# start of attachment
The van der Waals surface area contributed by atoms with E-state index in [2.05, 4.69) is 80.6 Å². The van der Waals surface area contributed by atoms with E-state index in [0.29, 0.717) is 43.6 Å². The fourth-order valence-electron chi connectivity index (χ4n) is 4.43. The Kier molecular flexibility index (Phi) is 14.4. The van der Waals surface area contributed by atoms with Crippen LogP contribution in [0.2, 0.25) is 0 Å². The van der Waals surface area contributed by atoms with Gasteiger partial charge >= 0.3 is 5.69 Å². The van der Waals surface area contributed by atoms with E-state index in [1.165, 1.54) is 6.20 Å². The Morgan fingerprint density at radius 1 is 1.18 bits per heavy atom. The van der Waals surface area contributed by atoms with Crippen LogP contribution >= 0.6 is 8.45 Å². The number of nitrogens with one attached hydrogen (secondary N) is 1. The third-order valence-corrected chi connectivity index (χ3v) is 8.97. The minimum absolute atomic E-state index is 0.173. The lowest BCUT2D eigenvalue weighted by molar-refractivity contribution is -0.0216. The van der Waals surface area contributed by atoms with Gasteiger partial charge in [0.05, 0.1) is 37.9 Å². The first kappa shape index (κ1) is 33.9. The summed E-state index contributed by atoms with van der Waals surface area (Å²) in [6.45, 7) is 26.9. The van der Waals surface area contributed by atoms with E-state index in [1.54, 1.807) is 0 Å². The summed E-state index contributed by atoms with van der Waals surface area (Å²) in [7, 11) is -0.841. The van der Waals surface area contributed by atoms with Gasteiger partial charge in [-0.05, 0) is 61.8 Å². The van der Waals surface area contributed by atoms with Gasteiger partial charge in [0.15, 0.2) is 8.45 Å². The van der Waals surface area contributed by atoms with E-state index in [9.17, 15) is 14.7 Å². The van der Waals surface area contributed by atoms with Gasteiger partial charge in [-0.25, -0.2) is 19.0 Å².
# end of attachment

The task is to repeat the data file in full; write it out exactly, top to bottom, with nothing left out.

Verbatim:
The van der Waals surface area contributed by atoms with E-state index in [2.05, 4.69) is 80.6 Å². The van der Waals surface area contributed by atoms with E-state index in [0.29, 0.717) is 43.6 Å². The fourth-order valence-electron chi connectivity index (χ4n) is 4.43. The Kier molecular flexibility index (Phi) is 14.4. The van der Waals surface area contributed by atoms with Crippen LogP contribution in [0.2, 0.25) is 0 Å². The van der Waals surface area contributed by atoms with Gasteiger partial charge >= 0.3 is 5.69 Å². The van der Waals surface area contributed by atoms with E-state index in [1.165, 1.54) is 6.20 Å². The Morgan fingerprint density at radius 1 is 1.18 bits per heavy atom. The van der Waals surface area contributed by atoms with Crippen LogP contribution >= 0.6 is 8.45 Å². The number of nitrogens with one attached hydrogen (secondary N) is 1. The third-order valence-corrected chi connectivity index (χ3v) is 8.97. The minimum absolute atomic E-state index is 0.173. The lowest BCUT2D eigenvalue weighted by molar-refractivity contribution is -0.0216. The van der Waals surface area contributed by atoms with Gasteiger partial charge in [0.05, 0.1) is 37.9 Å². The first kappa shape index (κ1) is 33.9. The summed E-state index contributed by atoms with van der Waals surface area (Å²) in [6.45, 7) is 26.9. The van der Waals surface area contributed by atoms with E-state index in [1.54, 1.807) is 0 Å². The summed E-state index contributed by atoms with van der Waals surface area (Å²) in [7, 11) is -0.841. The van der Waals surface area contributed by atoms with Gasteiger partial charge in [-0.05, 0) is 61.8 Å². The van der Waals surface area contributed by atoms with Gasteiger partial charge in [0.15, 0.2) is 8.45 Å². The van der Waals surface area contributed by atoms with E-state index in [9.17, 15) is 14.7 Å². The van der Waals surface area contributed by atoms with Gasteiger partial charge in [-0.25, -0.2) is 19.0 Å².